2. Choose Your Digital Photo Hub
Your Digital Photo Hub is where ALL your digitized photo memories will live. This includes scanned photos, videos, heritage documents and more. It will be organized and easy to search (but don’t get ahead of yourself – that comes later). For now, you need to decide where it is going to live.
3. Choose Your Backup System
The Photo Managers and others in Digital Asset Management recommend a 3-2-1 Backup System. What this means is that you should have 3 copies of your data. The original set is the first copy (your Digital Photo Hub), and then there should be two identical copies to that. One of them can be in the same location (e.g. your home), but on another drive or device. The third copy should be kept offsite in case something happens to your home, and it takes out both of the copies there.
4. Take an Inventory
Once you have completed the above-steps, you are ready to take an inventory of your pictures and memories. I like to break everything up into these 4 categories:
- All your printed photos
- All your digital photo photos & videos
- All your recorded memories (think VHS, cassette tapes, etc.)
- All your keepsakes (certificates, trophies, kids’ artwork, etc.)
5. Choose Where to Start
Now it’s time to choose which category to start with. Best practice teaches starting with the digital photos when organizing family pictures. But you may have reasons to start with your printed photos or memorabilia.
6. Commit Your Time and Space
The last and most important step is to commit to the process of organizing family pictures. This means committing your time and your space to working on this project.
If you feel you don’t have enough information or knowledge to make those decisions, I have a 20-page Guide that can help.
You keep getting stuck and stopping
So many people reach out to me and tell me that they started and stopped so many times over the years. Sometimes it’s because the commitment died out, or because they got stuck on a question they had and didn’t know who to ask. Sometimes life got in the way, and then it was too hard to get back to it.
But then they realize that the road ahead is much shorter than the road behind. And they realize they must do it, and they must do it now. So the determination is often there, but the knowledge may still have gaps, especially with the speed of technological change these days.
How can you fix this?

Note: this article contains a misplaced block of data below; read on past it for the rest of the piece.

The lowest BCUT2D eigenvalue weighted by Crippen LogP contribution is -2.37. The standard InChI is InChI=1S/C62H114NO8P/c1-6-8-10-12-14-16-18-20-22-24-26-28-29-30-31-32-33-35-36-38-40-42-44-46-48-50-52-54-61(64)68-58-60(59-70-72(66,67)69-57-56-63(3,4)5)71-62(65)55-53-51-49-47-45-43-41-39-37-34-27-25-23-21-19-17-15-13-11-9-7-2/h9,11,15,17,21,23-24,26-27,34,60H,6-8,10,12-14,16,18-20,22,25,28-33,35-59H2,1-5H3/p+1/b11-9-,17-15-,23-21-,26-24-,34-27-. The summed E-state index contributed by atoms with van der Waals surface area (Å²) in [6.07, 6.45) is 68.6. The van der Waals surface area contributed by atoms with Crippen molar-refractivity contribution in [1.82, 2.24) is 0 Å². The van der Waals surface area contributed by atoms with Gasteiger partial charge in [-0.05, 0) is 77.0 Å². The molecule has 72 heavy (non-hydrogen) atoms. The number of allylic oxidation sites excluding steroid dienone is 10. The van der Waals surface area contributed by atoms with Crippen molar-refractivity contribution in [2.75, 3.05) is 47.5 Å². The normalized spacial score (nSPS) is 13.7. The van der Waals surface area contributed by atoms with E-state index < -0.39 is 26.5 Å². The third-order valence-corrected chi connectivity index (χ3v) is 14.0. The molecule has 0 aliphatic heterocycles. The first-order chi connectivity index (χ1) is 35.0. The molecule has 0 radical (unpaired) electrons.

Many people looking for help have found me on the internet (maybe you, too?). I have found myself answering the same questions over and over. I’ve done my best to answer as many of the questions as I can on my blog.
But I’ve realized, especially when it comes to technology, many people can’t quite figure it out from reading. What they need is someone to teach them exactly how to do something.
And this is why I founded The Family Photo Keeper Academy. The Academy is a low-cost, subscription-based, membership learning community. It’s filled with people just like you, family photo keepers with a lifetime of old family photos containing precious memories. The Academy will take you from photo memory chaos in boxes and bins to an organized collection that will bring you peace and joy.
It’s a place where you can learn how to manage your memories, at your own pace, in a like-minded community. No more trying to figure this out on your own, or thinking you already should know how to do it.
In the Academy, you’ll learn how to manage all your memories – no matter the format – with easy-to-follow tutorials, proven systems and expert advice. Plus, you’ll have access to professional support whenever you’re stuck.
You can learn more about the Academy here.
What’s next for your pictures and memories?
I’m sure after reading this article you can see why you may not be getting your photos organized. Hopefully, now you have some ideas on what you can do to tackle your collection once and for all.
If you’d like to discuss your pictures and memories with me, book a free, non-salesy call. I’d love to find out what you have and what you are struggling with so we can get you on the road to success.